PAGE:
“Vision without execution is hallucination.” – Thomas Edison
“Strategy is a commodity; execution is an art.” –Peter Drucker
By: Gina Angeli, Bay Tek Games
This is the time of year when just about everyone is in planning mode. They (and probably you) are doing budgets and year-end day long planning sessions where you talk capital expenditures, sales forecasts, market changes and ultimately develop your goals for next year. Some of you are actually engaging in full on strategic planning where you are looking towards the future and engaging in conversation to, as best as one can, leverage the strengths of your organization in the markets you play in over the next three to five years. At the very least, let’s just say, a lot of documents get created. At best, these conversations can serve as the foundation for real organizational performance.
What is the difference between creating a plan that is quite literally just put on a shelf (or in a folder on your system) not to be revisited again until next year’s “planning session” and something that creates alignment, energy and results? Chris McChesney works to help us to understand the process that delivers an organization that becomes great at executing the things that will truly make a difference in the organization. Mr. McChesney is the Wall Street Journal #1 national bestselling author of The 4 Disciplines of Execution and is the Global Practice Leader of Execution for Franklin Covey. He describes the four disciplines of execution (which he simplifies to ‘changing behavior’) as focus, leverage, engagement and accountability.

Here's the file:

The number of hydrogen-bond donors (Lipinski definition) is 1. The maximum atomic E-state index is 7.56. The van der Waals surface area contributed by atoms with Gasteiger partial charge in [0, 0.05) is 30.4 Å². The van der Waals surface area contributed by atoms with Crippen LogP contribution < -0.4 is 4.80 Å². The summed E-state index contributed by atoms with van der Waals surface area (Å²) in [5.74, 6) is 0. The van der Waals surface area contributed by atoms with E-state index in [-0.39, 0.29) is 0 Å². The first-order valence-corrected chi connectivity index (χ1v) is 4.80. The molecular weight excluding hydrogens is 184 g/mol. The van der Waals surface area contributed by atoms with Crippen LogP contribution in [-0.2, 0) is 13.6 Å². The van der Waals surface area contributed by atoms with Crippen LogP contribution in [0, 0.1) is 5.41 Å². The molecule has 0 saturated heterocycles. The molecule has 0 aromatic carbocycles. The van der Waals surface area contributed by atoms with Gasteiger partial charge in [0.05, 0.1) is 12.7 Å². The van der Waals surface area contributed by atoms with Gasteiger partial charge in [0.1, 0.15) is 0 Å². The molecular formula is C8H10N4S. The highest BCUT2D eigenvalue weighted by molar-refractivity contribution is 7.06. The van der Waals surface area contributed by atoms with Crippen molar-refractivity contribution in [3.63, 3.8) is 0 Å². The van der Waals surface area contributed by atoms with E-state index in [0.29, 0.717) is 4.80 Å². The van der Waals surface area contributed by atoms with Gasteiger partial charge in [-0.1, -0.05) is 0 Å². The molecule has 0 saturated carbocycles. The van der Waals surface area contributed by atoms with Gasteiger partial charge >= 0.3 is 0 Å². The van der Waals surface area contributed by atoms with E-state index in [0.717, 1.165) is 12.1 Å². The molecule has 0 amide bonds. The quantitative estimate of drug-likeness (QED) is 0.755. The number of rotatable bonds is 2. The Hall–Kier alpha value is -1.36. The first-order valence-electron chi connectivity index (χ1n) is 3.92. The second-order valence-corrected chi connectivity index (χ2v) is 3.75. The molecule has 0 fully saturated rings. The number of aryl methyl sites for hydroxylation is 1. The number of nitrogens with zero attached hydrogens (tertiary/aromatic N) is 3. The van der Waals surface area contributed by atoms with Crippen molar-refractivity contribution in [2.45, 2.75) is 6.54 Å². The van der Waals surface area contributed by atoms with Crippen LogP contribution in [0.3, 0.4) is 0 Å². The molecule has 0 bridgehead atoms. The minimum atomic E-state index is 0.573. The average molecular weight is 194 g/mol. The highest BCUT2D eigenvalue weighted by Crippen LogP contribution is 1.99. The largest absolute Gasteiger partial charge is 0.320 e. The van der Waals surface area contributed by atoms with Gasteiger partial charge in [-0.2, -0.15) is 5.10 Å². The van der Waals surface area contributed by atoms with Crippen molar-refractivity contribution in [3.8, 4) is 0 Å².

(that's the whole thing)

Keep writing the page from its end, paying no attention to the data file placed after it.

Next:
You must get the first step right or you have no hope of successful execution/behavior change. As a leader it is critical to recognize the difference between “the whirlwind” of everyday running the business activity and important change. Keeping focus on what is most important is helped by being realistic about how many things can change at one time- especially as everyone also has a “day job.” Mr. McChesney believes that teams should focus on only one “Wildly Important Goal” (WIGs) at any one time. They must be the ones to identify the “battles” that need to be fought and the measures by which they will gain success.
Ultimately, execution loves simplicity. People love to feel like they can win and make a difference. Marry the two and your organization begins to develop the traction for performance.
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